Additionally, the City will work with the District to create a plan for decentralized enrollment for SPP beginning in the 2019–2020 school year, or sooner if feasible.
Could they mean "centralized" as in the district's central Enrollment office will be doing this all of this? As well, you note it says "enrollment for SPP" and not "enrollment for SPP at SPS?" I would take that to mean that the City wants SPS to handle ALL enrollment in SPP.

- page 5

This page talks about SPS working with SEA "to ensure the District can meet the requirements of SPP." It also notes that the City will pay for PD for SPP teachers at district-operated sites. Will this impact upcoming collective bargaining with the union?

Whereas continuous quality improvements and evaluation of results are critical to the success of the District, to the extent possible, the District will include City- appointed representatives in conversations about emerging policies, plans, and course corrections pertaining to early learning.
So here we see the reverse of the earlier paragraph on this topic, with the City-appointed reps having "conversations" with the district. I guess we could suppose that the City, like the district, would have no real vote in whatever comes at the end of the conversations.

-page 6.

This page talks about "embedded coaching" for all SPP teachers/assistants, there is no mention of costs. Does the previous City promise to pay for PD also include coaching costs? This section is silent on that point.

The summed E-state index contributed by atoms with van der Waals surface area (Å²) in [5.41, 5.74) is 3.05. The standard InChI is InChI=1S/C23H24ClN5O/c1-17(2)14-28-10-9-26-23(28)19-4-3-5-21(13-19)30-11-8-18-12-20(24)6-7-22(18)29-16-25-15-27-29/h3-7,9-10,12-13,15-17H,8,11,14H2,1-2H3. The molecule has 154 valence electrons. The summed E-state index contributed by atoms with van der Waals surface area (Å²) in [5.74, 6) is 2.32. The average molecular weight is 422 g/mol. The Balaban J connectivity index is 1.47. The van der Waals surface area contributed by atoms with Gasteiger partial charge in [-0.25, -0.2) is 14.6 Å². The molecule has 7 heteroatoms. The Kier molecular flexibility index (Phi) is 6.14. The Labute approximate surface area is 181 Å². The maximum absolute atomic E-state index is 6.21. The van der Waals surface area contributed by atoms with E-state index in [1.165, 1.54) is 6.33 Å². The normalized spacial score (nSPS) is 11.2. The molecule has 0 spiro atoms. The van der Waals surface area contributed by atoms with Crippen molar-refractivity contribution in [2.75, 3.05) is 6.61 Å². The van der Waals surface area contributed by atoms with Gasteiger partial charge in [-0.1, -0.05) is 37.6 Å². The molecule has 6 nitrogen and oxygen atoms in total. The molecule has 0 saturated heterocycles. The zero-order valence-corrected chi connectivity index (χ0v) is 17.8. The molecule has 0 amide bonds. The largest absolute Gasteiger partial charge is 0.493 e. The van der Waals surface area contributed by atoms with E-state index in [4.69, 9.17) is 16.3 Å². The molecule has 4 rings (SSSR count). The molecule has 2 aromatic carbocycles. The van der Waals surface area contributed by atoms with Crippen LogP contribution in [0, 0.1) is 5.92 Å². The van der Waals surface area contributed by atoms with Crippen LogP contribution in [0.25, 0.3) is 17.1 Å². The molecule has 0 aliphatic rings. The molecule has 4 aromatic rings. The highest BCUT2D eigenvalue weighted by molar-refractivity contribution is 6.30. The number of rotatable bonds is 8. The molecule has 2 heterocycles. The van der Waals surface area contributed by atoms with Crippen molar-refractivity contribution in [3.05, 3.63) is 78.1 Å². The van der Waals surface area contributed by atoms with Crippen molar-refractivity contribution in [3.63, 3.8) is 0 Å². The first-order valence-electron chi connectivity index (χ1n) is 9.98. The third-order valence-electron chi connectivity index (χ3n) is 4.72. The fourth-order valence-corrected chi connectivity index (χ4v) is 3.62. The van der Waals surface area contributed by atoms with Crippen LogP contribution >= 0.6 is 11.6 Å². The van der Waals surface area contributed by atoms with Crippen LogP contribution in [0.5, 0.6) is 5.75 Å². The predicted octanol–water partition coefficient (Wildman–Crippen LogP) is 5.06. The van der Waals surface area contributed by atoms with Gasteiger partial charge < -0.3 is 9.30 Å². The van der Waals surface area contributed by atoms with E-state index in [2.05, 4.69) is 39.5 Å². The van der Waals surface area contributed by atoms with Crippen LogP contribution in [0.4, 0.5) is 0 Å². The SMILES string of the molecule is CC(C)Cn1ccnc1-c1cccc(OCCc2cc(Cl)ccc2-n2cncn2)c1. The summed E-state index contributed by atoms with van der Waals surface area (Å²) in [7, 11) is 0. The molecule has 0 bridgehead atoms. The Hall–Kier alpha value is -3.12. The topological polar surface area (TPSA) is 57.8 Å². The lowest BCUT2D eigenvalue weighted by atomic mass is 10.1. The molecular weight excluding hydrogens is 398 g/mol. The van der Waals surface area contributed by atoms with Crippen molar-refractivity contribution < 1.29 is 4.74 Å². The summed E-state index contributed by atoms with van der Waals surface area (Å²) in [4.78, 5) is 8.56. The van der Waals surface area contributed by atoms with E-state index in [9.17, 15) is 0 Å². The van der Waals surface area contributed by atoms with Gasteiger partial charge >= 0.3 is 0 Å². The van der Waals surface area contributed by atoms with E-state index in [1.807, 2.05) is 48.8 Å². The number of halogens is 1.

Whereas the City and the District are acutely aware of District space-constraints and community concerns over the allocation of space in District-managed buildings, the District is eligible to apply for City funding for facilities improvements, expansions, and renovations for the purposes of providing City- funded early learning programs. Certain rules and restrictions will apply in the event that funds are awarded.

That's good that the City has facilities dollars but again, the issue is that there isn't room for the K-12 students. Why would the district find space at schools to build for pre-K students especially given pre-k has to have its own bathrooms and playground space? I just don't see this happening but I'm sure the City has a plan.

Unless otherwise amended, this Agreement shall be for the period commencing upon adoption by the Seattle City Council and the District and ending on August 31, 2019.

This proposal would start June 1, 2015 and end on August 31, 2019. A little odd that the start date is on one page and the end date on another.